We have generated a doxycycline-inducible lentiviral system to transiently express the four reprogramming factors c-myc, Klf4, Oct4 and Sox2 in fibroblasts. iPS cells produced with this system are pluripotent and give rise to chimeras when injected into blastocysts, similar to retrovirally-produced iPS cells. We and others have recently shown that drug selection is not required to obtain iPS cells (Blelloch et al., 2007
; Maherali et al., 2007
; Meissner et al., 2007
). However, omission of drug selection increases the number of false positive colonies, such as transformed cells or cells that failed to receive all four viruses, and necessitates a trained eye to identify ES cell-like colonies. A major advantage of the inducible system over constitutive expression systems is that it allows for the “self-selection” of reprogrammed cells in the absence of drug selection and obviates the need for ES cell expertise. After stably reprogrammed cells have been generated and doxycycline has been withdrawn, cells that survive go on to reactivate the endogenous pluripotency program, while unstable reprogramming intermediates and transformed colonies disappear, likely through differentiation or apoptosis.
We have used the doxycycline-dependent system to assess the temporal requirement for exogenous factor expression to produce iPS cells. Our results show that the four factors are required for only about ten days, at which point the somatic genome becomes poised for conversion into a pluripotent state. This has been consistently seen in independent experiments using fibroblasts from different reporter strains, suggesting that reprogramming follows a defined rather than a random sequence of molecular events that transform a differentiated cell into a pluripotent cell. In agreement with this notion, we have identified and characterized cell populations that appear prior to and during this transition point by surface marker expression, reporter gene activity and transcriptional analyses (). Based on these results, we conclude that downregulation of fibroblast markers such as Thy1 is the earliest detectable change in cells undergoing reprogramming, followed by modest reactivation of the ES cell marker SSEA-1, which is further upregulated at the time when cells become doxycycline-independent. At this transition point, other major modifications take place including the reactivation of Oct4 and Sox2, telomerase, and the silenced X chromosome. Importantly, reactivation of these markers is not yet indicative of a fully reprogrammed phenotype since continuous expression of exogenous factors can still increase the number of iPS colonies. Interestingly, the ES cell specific Fbx15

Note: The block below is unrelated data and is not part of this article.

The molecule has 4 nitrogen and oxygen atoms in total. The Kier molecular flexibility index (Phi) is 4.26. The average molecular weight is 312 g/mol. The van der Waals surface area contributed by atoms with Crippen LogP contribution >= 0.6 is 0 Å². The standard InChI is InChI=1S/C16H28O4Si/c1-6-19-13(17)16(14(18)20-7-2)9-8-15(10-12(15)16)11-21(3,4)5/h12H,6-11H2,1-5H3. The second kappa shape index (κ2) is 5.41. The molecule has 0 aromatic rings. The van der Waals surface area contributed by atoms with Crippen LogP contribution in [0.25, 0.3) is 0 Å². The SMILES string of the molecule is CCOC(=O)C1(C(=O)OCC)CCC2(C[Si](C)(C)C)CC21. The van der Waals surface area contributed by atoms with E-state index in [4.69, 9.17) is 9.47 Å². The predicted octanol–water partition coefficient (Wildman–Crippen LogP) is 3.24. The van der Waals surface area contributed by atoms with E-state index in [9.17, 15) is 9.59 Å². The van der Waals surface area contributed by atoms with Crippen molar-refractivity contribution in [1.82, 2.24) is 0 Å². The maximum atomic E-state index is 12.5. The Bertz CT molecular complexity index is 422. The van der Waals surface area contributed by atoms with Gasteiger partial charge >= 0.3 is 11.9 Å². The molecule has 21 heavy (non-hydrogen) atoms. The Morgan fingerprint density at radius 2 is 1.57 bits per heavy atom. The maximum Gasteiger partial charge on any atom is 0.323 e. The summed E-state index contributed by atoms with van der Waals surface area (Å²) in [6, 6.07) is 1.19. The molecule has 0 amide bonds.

gene is reactivated at day 3, before other pluripotency genes including Nanog
become detectable. This may explain why the initially derived iPS cells made with an Fbx15 selectable allele (Takahashi and Yamanaka, 2006
) appeared incompletely reprogrammed compared with the subsequently reported Nanog selection approach (Maherali et al., 2007
; Okita et al., 2007
; Wernig et al., 2007
). Support for the functional importance of the markers described here comes from the observation that FACS sorting of subpopulations defined by these markers allows for a significant enrichment for cells with the potential to become iPS cells.
Kinetics of marker expression during reprogramming.
Retroviral silencing during reprogramming appears to be a gradual process that occurs as early as four days after the induction of the transcription factors but is completed only in cells that have reached the transition point of doxycycline independence. In accordance with the observed early retroviral silencing is the transient upregulation of the de novo
while silencing at later stages coincides with the upregulation of Dnmt3b
(Okano et al., 1999
) and the retroviral silencing factor TRIM28 (Wolf and Goff, 2007
) . This finding implies that the frequency of obtaining iPS cells with retroviruses should be reduced due to premature silencing in some cells. Indeed, we have observed that infection of fibroblasts with lentiviruses, which are not subject to silencing, gives rise to ES-like colonies roughly 5 to 10 times more efficiently compared with retroviruses (unpublished observations).
The molecular mechanism underlying nuclear reprogramming remains enigmatic. Due to its low efficiency, it has thus far been impossible to capture intermediate stages of the reprogramming process. Our identification of intermediate cell population that are enriched for iPS-producing cells will help to solve some of the open questions surrounding nuclear reprogramming. For example, a genome-wide analysis of individual subpopulations at different stages of the reprogramming process will be instrumental for understanding how the three or four transcription factors induce pluripotency and epigenetic reprogramming. Lastly, the system described here provides the framework for the identification of genes and chemicals that replace or enhance the production of iPS cells.